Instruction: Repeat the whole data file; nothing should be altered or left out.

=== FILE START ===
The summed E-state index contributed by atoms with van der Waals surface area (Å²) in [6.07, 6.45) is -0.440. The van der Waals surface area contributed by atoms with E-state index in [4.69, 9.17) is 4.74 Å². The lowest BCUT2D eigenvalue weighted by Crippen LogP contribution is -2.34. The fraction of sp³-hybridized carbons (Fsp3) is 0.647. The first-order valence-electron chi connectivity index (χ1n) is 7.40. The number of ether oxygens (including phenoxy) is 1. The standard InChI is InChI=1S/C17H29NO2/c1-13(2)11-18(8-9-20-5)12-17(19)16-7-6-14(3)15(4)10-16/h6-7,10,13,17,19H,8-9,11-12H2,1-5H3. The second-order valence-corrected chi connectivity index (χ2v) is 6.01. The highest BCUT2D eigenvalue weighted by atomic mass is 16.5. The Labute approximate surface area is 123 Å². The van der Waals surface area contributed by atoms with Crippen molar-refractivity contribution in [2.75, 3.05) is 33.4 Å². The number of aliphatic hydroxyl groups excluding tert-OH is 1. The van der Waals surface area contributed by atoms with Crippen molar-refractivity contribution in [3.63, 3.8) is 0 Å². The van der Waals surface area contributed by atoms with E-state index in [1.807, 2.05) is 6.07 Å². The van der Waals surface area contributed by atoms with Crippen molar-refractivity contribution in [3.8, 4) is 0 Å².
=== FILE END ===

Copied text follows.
The summed E-state index contributed by atoms with van der Waals surface area (Å²) in [6.07, 6.45) is -0.440. The van der Waals surface area contributed by atoms with E-state index in [4.69, 9.17) is 4.74 Å². The lowest BCUT2D eigenvalue weighted by Crippen LogP contribution is -2.34. The fraction of sp³-hybridized carbons (Fsp3) is 0.647. The first-order valence-electron chi connectivity index (χ1n) is 7.40. The number of ether oxygens (including phenoxy) is 1. The standard InChI is InChI=1S/C17H29NO2/c1-13(2)11-18(8-9-20-5)12-17(19)16-7-6-14(3)15(4)10-16/h6-7,10,13,17,19H,8-9,11-12H2,1-5H3. The second-order valence-corrected chi connectivity index (χ2v) is 6.01. The highest BCUT2D eigenvalue weighted by atomic mass is 16.5. The Labute approximate surface area is 123 Å². The van der Waals surface area contributed by atoms with Crippen molar-refractivity contribution in [2.75, 3.05) is 33.4 Å². The number of aliphatic hydroxyl groups excluding tert-OH is 1. The van der Waals surface area contributed by atoms with Crippen molar-refractivity contribution in [3.63, 3.8) is 0 Å². The van der Waals surface area contributed by atoms with E-state index in [1.807, 2.05) is 6.07 Å². The van der Waals surface area contributed by atoms with Crippen molar-refractivity contribution in [3.8, 4) is 0 Å².